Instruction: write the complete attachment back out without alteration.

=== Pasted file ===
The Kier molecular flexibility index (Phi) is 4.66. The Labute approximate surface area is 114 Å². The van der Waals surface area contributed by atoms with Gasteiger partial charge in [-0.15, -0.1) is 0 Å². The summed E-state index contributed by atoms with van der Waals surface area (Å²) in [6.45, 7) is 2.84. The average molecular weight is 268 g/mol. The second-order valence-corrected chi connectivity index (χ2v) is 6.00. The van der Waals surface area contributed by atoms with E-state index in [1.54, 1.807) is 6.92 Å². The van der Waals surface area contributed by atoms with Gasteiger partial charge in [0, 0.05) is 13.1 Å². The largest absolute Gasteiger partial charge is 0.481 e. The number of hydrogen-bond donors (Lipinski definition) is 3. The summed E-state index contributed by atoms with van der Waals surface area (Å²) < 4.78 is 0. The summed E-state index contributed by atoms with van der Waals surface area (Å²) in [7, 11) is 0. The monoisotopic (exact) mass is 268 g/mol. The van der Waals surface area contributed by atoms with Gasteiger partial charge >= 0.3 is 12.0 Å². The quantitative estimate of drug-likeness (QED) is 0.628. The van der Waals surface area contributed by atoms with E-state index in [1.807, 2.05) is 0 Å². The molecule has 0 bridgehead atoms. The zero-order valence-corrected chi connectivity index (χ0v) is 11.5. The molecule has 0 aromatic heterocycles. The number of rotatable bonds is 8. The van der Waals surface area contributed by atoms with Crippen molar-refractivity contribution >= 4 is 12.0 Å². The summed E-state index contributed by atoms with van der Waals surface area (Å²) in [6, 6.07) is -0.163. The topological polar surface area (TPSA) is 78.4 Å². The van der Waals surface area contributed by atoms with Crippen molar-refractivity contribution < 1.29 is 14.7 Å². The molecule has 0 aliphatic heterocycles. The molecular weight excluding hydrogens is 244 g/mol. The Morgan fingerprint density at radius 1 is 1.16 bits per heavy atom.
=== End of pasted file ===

The Kier molecular flexibility index (Phi) is 4.66. The Labute approximate surface area is 114 Å². The van der Waals surface area contributed by atoms with Gasteiger partial charge in [-0.15, -0.1) is 0 Å². The summed E-state index contributed by atoms with van der Waals surface area (Å²) in [6.45, 7) is 2.84. The average molecular weight is 268 g/mol. The second-order valence-corrected chi connectivity index (χ2v) is 6.00. The van der Waals surface area contributed by atoms with E-state index in [1.54, 1.807) is 6.92 Å². The van der Waals surface area contributed by atoms with Gasteiger partial charge in [0, 0.05) is 13.1 Å². The largest absolute Gasteiger partial charge is 0.481 e. The number of hydrogen-bond donors (Lipinski definition) is 3. The summed E-state index contributed by atoms with van der Waals surface area (Å²) < 4.78 is 0. The summed E-state index contributed by atoms with van der Waals surface area (Å²) in [7, 11) is 0. The monoisotopic (exact) mass is 268 g/mol. The van der Waals surface area contributed by atoms with Gasteiger partial charge >= 0.3 is 12.0 Å². The quantitative estimate of drug-likeness (QED) is 0.628. The van der Waals surface area contributed by atoms with E-state index in [1.807, 2.05) is 0 Å². The molecule has 0 bridgehead atoms. The zero-order valence-corrected chi connectivity index (χ0v) is 11.5. The molecule has 0 aromatic heterocycles. The number of rotatable bonds is 8. The van der Waals surface area contributed by atoms with Crippen molar-refractivity contribution >= 4 is 12.0 Å². The summed E-state index contributed by atoms with van der Waals surface area (Å²) in [6, 6.07) is -0.163. The topological polar surface area (TPSA) is 78.4 Å². The van der Waals surface area contributed by atoms with Crippen molar-refractivity contribution < 1.29 is 14.7 Å². The molecule has 0 aliphatic heterocycles. The molecular weight excluding hydrogens is 244 g/mol. The Morgan fingerprint density at radius 1 is 1.16 bits per heavy atom.